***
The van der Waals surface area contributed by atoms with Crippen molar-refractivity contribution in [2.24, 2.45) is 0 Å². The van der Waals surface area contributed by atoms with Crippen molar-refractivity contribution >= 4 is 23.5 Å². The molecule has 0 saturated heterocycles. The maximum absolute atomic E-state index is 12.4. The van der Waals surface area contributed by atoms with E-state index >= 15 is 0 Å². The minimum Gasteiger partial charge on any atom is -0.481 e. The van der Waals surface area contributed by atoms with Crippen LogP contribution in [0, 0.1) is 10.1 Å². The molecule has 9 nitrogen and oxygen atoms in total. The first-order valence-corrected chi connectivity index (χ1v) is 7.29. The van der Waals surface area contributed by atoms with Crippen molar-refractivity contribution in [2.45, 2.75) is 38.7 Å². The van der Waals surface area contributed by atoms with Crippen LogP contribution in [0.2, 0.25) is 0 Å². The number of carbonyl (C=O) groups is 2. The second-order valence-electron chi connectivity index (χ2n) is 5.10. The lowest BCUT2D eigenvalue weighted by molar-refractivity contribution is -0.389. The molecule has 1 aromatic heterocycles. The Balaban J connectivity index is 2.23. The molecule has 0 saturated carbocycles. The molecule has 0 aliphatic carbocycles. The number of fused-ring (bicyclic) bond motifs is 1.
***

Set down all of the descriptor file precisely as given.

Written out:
The van der Waals surface area contributed by atoms with Crippen molar-refractivity contribution in [2.24, 2.45) is 0 Å². The van der Waals surface area contributed by atoms with Crippen molar-refractivity contribution >= 4 is 23.5 Å². The molecule has 0 saturated heterocycles. The maximum absolute atomic E-state index is 12.4. The van der Waals surface area contributed by atoms with E-state index >= 15 is 0 Å². The minimum Gasteiger partial charge on any atom is -0.481 e. The van der Waals surface area contributed by atoms with Crippen LogP contribution in [0, 0.1) is 10.1 Å². The molecule has 9 nitrogen and oxygen atoms in total. The first-order valence-corrected chi connectivity index (χ1v) is 7.29. The van der Waals surface area contributed by atoms with Crippen molar-refractivity contribution in [2.45, 2.75) is 38.7 Å². The van der Waals surface area contributed by atoms with Crippen LogP contribution in [0.2, 0.25) is 0 Å². The number of carbonyl (C=O) groups is 2. The second-order valence-electron chi connectivity index (χ2n) is 5.10. The lowest BCUT2D eigenvalue weighted by molar-refractivity contribution is -0.389. The molecule has 1 aromatic heterocycles. The Balaban J connectivity index is 2.23. The molecule has 0 saturated carbocycles. The molecule has 0 aliphatic carbocycles. The number of fused-ring (bicyclic) bond motifs is 1.